The Gran Turismo Academy has used video games to find a new generation of top drivers

Jann Mardenborough grew up dreaming of driving racing cars. It was an infatuation that began with the gift of a Matchbox toy as a baby, but which he pursued with such quiet intensity that even his father Steve discovered only a year ago that motor racing - not football - was Jann's first love.

Jann was quiet. To his mother Lesley-Anne he was "not particularly outgoing and quite a home boy". Often too shy to answer the front door, he'd spend time in his bedroom, where he played video games.

Yet this reserved, awkward teenager from Cardiff in Wales had a big surprise in store for his parents.

At 8, Jann thought he might have a chance of making it as a racing driver. Steve, an ex-professional footballer, had taken him to a kart circuit, and before long the owner took notice and told Steve his son was a natural.


But finance proved the stumbling block. The local track closed, and the nearest alternative was across the border in Bristol, southwest England, about 70km away.

"I stopped when I was 11," said Jann, "because it got too expensive."

He returned to his bedroom, where he took to the next best thing - virtual racing on the video game Gran Turismo. It was the perfect release for the racing-obsessed teen: a singular pursuit offering a test of individual skill in which he could lose himself.

"One day," said Steve, "he came downstairs and said, 'Dad, I've qualified.' I said: 'Qualified for what?"'

In the middle of last year, Jann, then 19, entered an online competition on Gran Turismo 5 that offered a shot at the real thing.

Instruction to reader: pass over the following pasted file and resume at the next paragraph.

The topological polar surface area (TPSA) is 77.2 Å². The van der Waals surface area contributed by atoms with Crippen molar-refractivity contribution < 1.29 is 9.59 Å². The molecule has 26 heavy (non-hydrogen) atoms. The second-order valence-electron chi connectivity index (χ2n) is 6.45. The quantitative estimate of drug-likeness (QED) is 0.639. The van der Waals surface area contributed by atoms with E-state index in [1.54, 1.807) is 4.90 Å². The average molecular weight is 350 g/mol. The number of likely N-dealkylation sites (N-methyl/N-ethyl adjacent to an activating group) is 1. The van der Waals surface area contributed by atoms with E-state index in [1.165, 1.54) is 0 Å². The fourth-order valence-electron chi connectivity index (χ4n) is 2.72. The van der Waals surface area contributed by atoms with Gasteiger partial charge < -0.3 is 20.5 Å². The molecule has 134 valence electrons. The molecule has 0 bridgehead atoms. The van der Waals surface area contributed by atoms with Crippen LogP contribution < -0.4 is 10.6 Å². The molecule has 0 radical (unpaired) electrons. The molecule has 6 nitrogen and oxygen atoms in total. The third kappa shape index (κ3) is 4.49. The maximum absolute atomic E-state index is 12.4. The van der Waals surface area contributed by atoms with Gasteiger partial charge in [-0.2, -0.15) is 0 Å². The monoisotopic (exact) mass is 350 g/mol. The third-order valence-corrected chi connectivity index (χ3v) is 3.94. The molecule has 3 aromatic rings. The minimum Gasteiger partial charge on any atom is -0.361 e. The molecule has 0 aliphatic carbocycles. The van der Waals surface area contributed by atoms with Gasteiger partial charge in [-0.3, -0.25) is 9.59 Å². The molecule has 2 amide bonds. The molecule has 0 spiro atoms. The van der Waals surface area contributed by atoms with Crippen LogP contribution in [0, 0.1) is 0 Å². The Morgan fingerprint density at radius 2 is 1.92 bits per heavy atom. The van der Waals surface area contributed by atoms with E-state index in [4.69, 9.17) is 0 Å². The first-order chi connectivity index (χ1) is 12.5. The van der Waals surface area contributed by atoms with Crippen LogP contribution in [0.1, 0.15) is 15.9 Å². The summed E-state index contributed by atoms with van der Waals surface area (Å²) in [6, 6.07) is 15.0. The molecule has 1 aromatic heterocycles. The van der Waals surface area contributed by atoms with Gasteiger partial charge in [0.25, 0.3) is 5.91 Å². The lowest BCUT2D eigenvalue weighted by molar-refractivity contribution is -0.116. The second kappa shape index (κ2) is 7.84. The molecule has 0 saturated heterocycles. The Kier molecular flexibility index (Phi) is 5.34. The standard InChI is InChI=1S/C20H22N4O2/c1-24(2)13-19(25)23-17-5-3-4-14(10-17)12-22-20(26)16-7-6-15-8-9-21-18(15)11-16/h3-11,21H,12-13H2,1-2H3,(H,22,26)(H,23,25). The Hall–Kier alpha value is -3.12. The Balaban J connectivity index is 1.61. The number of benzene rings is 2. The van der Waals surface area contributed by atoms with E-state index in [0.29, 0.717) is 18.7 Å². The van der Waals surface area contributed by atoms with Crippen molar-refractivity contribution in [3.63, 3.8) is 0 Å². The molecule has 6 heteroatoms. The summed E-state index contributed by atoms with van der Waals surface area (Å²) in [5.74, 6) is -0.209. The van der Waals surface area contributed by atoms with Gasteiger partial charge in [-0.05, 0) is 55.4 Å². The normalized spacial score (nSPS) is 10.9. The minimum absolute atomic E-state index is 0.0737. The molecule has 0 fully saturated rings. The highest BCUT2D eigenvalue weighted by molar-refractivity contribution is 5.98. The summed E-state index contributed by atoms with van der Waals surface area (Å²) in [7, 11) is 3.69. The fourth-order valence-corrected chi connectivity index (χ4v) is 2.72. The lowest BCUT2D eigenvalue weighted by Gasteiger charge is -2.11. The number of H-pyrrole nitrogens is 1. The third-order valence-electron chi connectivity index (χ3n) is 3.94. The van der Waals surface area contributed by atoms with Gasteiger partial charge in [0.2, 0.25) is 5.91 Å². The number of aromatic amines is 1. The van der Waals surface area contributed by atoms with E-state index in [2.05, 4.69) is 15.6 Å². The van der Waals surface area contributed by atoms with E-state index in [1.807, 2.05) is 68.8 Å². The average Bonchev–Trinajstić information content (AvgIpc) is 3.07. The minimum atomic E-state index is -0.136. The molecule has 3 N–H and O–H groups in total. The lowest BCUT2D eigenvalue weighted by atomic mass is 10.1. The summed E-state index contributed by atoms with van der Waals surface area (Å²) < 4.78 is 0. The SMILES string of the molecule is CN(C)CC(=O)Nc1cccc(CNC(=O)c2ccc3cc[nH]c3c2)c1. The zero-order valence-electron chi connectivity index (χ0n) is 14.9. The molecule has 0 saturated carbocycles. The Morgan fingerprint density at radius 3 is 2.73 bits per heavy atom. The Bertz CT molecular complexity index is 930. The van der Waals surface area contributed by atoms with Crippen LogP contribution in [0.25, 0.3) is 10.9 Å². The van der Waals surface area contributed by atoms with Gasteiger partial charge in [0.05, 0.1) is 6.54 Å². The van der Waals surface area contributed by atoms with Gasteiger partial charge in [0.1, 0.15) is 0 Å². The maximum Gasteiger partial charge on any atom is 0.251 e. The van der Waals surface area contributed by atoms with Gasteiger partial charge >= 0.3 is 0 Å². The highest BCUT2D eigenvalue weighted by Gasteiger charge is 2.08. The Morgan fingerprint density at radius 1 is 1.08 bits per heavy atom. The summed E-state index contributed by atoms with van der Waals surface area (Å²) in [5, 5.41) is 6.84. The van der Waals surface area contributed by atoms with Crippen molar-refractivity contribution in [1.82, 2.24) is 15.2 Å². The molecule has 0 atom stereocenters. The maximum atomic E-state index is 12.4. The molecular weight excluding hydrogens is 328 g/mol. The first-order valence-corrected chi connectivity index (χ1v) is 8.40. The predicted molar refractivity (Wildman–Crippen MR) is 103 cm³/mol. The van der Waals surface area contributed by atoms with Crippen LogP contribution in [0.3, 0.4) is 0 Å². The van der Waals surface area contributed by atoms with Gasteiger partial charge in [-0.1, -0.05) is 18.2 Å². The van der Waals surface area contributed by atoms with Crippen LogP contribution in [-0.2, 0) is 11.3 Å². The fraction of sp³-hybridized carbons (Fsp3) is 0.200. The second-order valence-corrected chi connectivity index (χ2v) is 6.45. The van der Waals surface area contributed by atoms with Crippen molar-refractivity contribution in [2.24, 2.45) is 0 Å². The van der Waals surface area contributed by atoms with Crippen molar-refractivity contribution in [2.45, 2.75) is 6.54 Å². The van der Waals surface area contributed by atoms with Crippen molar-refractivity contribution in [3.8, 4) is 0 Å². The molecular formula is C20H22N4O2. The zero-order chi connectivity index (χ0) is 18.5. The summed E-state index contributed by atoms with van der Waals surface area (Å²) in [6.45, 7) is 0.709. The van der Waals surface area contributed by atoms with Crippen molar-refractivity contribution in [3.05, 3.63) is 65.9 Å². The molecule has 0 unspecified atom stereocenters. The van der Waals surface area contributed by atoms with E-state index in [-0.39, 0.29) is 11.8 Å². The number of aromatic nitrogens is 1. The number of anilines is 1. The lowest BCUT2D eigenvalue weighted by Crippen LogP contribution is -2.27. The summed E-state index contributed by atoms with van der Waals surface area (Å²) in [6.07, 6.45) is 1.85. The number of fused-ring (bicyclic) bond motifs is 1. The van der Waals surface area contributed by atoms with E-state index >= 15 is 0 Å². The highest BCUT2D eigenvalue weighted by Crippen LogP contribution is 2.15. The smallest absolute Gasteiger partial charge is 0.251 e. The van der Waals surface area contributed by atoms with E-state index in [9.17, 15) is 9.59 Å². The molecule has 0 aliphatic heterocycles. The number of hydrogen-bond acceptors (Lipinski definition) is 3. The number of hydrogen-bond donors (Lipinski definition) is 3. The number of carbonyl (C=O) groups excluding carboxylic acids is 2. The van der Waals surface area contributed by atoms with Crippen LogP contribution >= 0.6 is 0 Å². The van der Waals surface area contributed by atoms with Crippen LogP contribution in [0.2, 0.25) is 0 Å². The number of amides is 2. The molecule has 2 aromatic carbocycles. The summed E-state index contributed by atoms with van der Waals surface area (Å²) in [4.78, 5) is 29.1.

Out of 90,000 other virtual racers, he made it into the top eight in Europe and won the chance to test himself against other gamers in a real car at Brands Hatch racing track near London. That he had kept it to himself for so long was entirely in character for a boy who did not like to make a fuss.

"At that point we had no idea what it was," admitted Steve.

Seven months later, in January this year, Jann, who'd never set foot in a racing car, was at the wheel of a serious piece of kit in the Dubai 24 Hour race - and at the beginning of what appears to be a very exciting career.

The video-game franchise in which Jann began his journey, Sony's Gran Turismo, was originally designed by Japan's Kazunori Yamauchi in 1997.

Gran Turismo stood out for its quest to mirror a physical rather than fantastical reality. This was a racing "simulator" and its success (more than 60 million sales worldwide) owed everything to how well it measures up to the real thing.

Its sports cars may be virtual creations, yet everything about them was designed to behave as closely as possible to the genuine article.

The level of accuracy now available in computer modelling meant Formula One drivers, as a matter of course, do laps on simulators in preparation for races. Lewis Hamilton himself admitted to learning tracks during his rookie F1 year playing PlayStation with his brother.

Sensing a marketing opportunity, Sony teamed up with Nissan to form the GT Academy in 2008. It was a one-off project created to answer a simple question: could you take a gamer and put them in a real racing car?

A 23-year-old Spaniard, Lucas Ordonez, won the online and then real-world challenge. After intensive training, he raced as one of a team of drivers in the 2009 Dubai 24.